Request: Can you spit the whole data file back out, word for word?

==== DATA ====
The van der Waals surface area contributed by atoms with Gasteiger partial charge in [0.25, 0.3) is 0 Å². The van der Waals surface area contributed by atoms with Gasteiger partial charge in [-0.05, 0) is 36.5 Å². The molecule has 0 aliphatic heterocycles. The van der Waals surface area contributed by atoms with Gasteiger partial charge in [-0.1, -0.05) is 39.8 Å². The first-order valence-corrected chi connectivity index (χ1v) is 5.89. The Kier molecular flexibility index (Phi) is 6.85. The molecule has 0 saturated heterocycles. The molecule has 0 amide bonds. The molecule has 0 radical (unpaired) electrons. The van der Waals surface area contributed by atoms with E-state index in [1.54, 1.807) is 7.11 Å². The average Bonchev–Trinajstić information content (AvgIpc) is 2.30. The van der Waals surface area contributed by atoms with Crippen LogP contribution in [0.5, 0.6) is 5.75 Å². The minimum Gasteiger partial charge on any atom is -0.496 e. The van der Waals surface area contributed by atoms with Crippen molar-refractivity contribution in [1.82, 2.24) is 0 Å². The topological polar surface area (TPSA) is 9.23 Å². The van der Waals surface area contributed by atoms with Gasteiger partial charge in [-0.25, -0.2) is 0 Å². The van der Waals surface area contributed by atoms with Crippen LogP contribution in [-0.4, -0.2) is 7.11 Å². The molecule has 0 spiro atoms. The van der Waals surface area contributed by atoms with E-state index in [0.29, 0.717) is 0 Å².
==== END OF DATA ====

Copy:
The van der Waals surface area contributed by atoms with Gasteiger partial charge in [0.25, 0.3) is 0 Å². The van der Waals surface area contributed by atoms with Gasteiger partial charge in [-0.05, 0) is 36.5 Å². The molecule has 0 aliphatic heterocycles. The van der Waals surface area contributed by atoms with Gasteiger partial charge in [-0.1, -0.05) is 39.8 Å². The first-order valence-corrected chi connectivity index (χ1v) is 5.89. The Kier molecular flexibility index (Phi) is 6.85. The molecule has 0 saturated heterocycles. The molecule has 0 amide bonds. The molecule has 0 radical (unpaired) electrons. The van der Waals surface area contributed by atoms with E-state index in [1.54, 1.807) is 7.11 Å². The average Bonchev–Trinajstić information content (AvgIpc) is 2.30. The van der Waals surface area contributed by atoms with Crippen LogP contribution in [0.5, 0.6) is 5.75 Å². The minimum Gasteiger partial charge on any atom is -0.496 e. The van der Waals surface area contributed by atoms with Crippen molar-refractivity contribution in [1.82, 2.24) is 0 Å². The topological polar surface area (TPSA) is 9.23 Å². The van der Waals surface area contributed by atoms with Gasteiger partial charge in [-0.25, -0.2) is 0 Å². The van der Waals surface area contributed by atoms with Crippen LogP contribution in [-0.4, -0.2) is 7.11 Å². The molecule has 0 spiro atoms. The van der Waals surface area contributed by atoms with E-state index in [0.29, 0.717) is 0 Å².